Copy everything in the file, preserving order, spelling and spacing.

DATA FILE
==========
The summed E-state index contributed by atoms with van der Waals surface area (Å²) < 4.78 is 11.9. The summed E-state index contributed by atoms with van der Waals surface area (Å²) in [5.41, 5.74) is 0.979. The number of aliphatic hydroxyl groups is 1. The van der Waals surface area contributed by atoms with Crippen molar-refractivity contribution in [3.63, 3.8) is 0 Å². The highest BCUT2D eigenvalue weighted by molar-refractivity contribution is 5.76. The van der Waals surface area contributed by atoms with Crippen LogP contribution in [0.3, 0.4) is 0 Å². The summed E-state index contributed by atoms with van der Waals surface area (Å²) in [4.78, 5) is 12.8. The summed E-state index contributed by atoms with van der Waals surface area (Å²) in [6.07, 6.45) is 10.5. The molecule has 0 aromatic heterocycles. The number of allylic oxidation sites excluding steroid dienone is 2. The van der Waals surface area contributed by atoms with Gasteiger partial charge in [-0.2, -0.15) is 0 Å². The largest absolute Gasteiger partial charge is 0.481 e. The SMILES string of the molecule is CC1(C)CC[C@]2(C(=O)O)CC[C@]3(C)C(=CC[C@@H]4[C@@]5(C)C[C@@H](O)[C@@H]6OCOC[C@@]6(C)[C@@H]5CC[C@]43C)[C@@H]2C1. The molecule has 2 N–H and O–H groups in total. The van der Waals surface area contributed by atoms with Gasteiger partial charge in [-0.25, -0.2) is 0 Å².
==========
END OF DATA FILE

The summed E-state index contributed by atoms with van der Waals surface area (Å²) < 4.78 is 11.9. The summed E-state index contributed by atoms with van der Waals surface area (Å²) in [5.41, 5.74) is 0.979. The number of aliphatic hydroxyl groups is 1. The van der Waals surface area contributed by atoms with Crippen molar-refractivity contribution in [3.63, 3.8) is 0 Å². The highest BCUT2D eigenvalue weighted by molar-refractivity contribution is 5.76. The van der Waals surface area contributed by atoms with Crippen LogP contribution in [0.3, 0.4) is 0 Å². The summed E-state index contributed by atoms with van der Waals surface area (Å²) in [4.78, 5) is 12.8. The summed E-state index contributed by atoms with van der Waals surface area (Å²) in [6.07, 6.45) is 10.5. The molecule has 0 aromatic heterocycles. The number of allylic oxidation sites excluding steroid dienone is 2. The van der Waals surface area contributed by atoms with Gasteiger partial charge in [-0.2, -0.15) is 0 Å². The largest absolute Gasteiger partial charge is 0.481 e. The SMILES string of the molecule is CC1(C)CC[C@]2(C(=O)O)CC[C@]3(C)C(=CC[C@@H]4[C@@]5(C)C[C@@H](O)[C@@H]6OCOC[C@@]6(C)[C@@H]5CC[C@]43C)[C@@H]2C1. The molecule has 2 N–H and O–H groups in total. The van der Waals surface area contributed by atoms with Gasteiger partial charge in [-0.25, -0.2) is 0 Å².